Use this URL to cite or link to this record in EThOS: https://ethos.bl.uk/OrderDetails.do?uin=uk.bl.ethos.740388
Title: Making a market for art : Agnews and the National Gallery, 1855-1928
Author: Pezzini, Barbara
ISNI:       0000 0004 7226 0231
Awarding Body: University of Manchester
Current Institution: University of Manchester
Date of Award: 2018
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Abstract:
The thesis investigates the interaction that developed between a major art dealer, Thos. Agnew and Sons (Agnews), and a principal public collection, the London National Gallery, from 1855 to 1928. Agnews played a crucial role in the life of the National Gallery and greatly facilitated the museum accession of important paintings, such as the Madonna Ansidei by Raphael, the Rokeby Venus by Velazquez, the Portrait of Doge Vincenzo Morosini by Tintoretto, and many others. In turn, collaborating with the National Gallery allowed Agnews to penetrate the international Old Masters market and reach for higher social standing. Through the analysis of ten case studies of acquisitions, which are supported by new archival evidence and are contextualised within a broader historical and theoretical framework, this thesis charts the emergence, development and decline of the rapport between the two organisations. It analyses how Agnews and the National Gallery began as two unconnected entities in the mid-nineteenth century, explores how their distinct trajectories turned into a close, collaborative rapport during the 1880s, and finally examines how in the third decade of the twentieth century they separated and initiated a newly detached professional relationship. Appropriating sociological theories by Pierre Bourdieu, Bruno Latour, Viviana Zelizer and others, this study investigates museum acquisitions as resulting from complex interplays of cultural and commercial forces within the field of cultural production. Acquisitions are further enlightened by the analysis of the networks that underpin them, which provide additional evidence on how economic factors are embedded within broader social constructs. By detailing and locating these processes and relationships within the historical context of a broad shift towards commercialisation, yet demonstrating that cultural elements are part of the dealers activities and that commercial values are an intrinsic component of the museum, this study provides an insight into the historical origins of modern-day relationships between museums and art dealers.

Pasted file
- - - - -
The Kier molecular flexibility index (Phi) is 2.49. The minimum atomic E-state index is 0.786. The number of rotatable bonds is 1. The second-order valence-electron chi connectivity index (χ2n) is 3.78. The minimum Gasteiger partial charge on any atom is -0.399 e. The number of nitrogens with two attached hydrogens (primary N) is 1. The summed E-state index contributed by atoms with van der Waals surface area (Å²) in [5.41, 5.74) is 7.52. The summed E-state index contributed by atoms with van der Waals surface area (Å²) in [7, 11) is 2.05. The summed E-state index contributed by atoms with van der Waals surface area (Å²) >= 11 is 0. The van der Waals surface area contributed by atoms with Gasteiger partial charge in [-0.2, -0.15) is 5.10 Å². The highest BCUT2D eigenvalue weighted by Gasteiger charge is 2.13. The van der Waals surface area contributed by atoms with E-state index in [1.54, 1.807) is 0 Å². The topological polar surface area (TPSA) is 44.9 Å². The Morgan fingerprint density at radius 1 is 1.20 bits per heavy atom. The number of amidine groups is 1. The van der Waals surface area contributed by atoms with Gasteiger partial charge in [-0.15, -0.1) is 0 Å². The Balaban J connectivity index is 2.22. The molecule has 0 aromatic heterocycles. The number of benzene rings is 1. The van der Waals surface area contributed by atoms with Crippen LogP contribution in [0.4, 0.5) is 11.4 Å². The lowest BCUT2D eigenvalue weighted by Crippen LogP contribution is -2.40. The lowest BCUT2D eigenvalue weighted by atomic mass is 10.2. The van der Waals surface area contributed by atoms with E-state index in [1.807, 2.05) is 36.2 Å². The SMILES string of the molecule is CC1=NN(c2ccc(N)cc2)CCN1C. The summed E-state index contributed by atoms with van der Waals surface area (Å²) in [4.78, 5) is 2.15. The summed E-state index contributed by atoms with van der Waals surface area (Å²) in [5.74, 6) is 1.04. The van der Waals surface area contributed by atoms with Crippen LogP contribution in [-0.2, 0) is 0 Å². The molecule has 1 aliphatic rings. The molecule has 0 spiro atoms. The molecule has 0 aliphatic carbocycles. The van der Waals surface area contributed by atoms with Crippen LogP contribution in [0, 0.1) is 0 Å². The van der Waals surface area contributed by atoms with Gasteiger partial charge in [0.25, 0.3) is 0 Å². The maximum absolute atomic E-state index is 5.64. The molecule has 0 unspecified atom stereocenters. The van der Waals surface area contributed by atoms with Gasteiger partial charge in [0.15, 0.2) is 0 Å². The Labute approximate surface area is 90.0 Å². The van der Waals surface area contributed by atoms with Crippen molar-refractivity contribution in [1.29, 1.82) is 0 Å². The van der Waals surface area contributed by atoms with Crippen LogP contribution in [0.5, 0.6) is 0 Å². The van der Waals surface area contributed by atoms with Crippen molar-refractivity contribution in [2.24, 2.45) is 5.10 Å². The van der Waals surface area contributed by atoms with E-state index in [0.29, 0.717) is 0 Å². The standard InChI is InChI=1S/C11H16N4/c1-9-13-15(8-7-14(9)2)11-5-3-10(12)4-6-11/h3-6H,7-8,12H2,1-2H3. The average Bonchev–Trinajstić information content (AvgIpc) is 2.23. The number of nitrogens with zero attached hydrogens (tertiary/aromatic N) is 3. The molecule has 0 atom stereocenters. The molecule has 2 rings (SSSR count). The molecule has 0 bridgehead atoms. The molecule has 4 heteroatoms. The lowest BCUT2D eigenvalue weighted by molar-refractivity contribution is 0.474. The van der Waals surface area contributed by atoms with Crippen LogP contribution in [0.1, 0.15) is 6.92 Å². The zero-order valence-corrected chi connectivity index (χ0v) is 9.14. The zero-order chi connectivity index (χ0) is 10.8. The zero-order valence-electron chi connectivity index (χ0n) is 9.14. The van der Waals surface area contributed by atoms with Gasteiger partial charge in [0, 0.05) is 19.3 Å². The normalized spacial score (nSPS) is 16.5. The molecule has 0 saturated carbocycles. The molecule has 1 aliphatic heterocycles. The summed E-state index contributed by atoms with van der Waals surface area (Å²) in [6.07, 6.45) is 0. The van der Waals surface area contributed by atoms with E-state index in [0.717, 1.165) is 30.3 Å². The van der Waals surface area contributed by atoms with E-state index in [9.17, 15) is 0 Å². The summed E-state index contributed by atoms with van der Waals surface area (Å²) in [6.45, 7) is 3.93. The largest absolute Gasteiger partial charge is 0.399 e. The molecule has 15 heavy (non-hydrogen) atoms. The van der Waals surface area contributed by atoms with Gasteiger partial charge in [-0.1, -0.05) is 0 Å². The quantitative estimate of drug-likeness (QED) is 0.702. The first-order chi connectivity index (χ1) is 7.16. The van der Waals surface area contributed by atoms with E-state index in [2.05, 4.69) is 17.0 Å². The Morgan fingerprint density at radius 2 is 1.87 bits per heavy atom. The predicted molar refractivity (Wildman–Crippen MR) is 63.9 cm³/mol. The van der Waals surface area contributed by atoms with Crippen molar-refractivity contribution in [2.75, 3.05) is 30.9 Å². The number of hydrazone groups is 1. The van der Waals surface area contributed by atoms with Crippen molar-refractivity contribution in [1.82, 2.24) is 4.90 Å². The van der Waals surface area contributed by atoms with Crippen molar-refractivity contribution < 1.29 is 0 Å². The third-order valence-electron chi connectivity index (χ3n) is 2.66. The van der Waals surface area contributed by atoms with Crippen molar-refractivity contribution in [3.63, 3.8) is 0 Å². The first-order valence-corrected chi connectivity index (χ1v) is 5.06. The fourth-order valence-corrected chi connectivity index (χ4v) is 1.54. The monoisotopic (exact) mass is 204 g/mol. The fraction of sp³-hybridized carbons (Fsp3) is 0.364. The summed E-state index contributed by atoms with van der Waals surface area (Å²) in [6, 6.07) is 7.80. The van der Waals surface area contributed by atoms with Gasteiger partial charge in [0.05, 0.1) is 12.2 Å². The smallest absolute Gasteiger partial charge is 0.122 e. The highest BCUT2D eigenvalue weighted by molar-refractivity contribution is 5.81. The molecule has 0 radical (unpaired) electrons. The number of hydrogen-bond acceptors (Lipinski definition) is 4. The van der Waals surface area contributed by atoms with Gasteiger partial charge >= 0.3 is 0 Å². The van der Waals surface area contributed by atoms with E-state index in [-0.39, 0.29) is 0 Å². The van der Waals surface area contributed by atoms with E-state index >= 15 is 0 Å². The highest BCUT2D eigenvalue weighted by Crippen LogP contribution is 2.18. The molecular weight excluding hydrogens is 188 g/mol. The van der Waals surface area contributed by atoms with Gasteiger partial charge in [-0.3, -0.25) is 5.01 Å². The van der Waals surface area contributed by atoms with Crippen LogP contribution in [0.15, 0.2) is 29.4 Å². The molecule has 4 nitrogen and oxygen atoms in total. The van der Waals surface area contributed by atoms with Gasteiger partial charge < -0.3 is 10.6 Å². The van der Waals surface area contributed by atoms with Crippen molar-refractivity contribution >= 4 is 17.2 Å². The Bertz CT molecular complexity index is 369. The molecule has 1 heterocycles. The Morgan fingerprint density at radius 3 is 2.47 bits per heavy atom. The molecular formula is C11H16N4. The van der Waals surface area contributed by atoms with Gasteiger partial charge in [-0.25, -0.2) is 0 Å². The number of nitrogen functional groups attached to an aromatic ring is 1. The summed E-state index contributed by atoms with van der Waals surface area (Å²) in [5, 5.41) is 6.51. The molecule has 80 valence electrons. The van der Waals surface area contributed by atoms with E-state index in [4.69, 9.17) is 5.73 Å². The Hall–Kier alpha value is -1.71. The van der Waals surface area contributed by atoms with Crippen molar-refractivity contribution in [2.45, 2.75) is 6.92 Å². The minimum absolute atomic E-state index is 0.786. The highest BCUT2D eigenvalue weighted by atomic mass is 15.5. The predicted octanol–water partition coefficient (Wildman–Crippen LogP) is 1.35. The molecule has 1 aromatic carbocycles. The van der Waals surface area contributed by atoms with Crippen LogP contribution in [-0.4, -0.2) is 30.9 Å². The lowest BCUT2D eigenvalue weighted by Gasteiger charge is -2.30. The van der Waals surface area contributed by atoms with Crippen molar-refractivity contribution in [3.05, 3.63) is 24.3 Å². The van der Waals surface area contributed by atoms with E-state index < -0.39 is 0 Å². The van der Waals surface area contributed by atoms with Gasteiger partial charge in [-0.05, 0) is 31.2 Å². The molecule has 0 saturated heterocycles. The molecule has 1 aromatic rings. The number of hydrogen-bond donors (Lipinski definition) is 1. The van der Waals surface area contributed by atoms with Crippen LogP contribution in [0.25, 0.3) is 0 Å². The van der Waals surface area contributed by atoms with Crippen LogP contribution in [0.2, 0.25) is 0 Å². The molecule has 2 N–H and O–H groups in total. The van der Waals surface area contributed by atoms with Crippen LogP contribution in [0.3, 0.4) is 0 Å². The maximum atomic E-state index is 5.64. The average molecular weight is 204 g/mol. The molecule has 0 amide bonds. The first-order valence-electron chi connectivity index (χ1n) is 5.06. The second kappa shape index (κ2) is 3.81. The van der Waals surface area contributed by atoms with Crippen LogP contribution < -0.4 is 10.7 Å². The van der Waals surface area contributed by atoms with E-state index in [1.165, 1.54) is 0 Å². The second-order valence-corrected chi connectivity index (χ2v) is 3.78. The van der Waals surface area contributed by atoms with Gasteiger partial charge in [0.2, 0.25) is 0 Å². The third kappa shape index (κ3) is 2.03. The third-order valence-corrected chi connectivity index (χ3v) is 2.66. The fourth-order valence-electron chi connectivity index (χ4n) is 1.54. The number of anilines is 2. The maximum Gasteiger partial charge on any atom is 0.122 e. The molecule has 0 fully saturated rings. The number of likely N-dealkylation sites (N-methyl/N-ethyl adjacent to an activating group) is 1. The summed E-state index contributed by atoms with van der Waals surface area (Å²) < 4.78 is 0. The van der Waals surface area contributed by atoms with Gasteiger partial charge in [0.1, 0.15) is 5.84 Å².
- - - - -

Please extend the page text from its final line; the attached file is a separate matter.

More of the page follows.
Supervisor: Not available Sponsor: Not available
Qualification Name: Thesis (Ph.D.) Qualification Level: Doctoral
EThOS ID: uk.bl.ethos.740388  DOI: Not available
Keywords: Network theories ; Field theories ; Viviana Zelizer ; Renaissance Art ; British Art ; Politics ; Bruno Latour ; Art Museums ; Agnew's ; Economic Sociology ; Art Dealers ; National Gallery ; Art Market ; Cultural Economics ; Pierre Bourdieu
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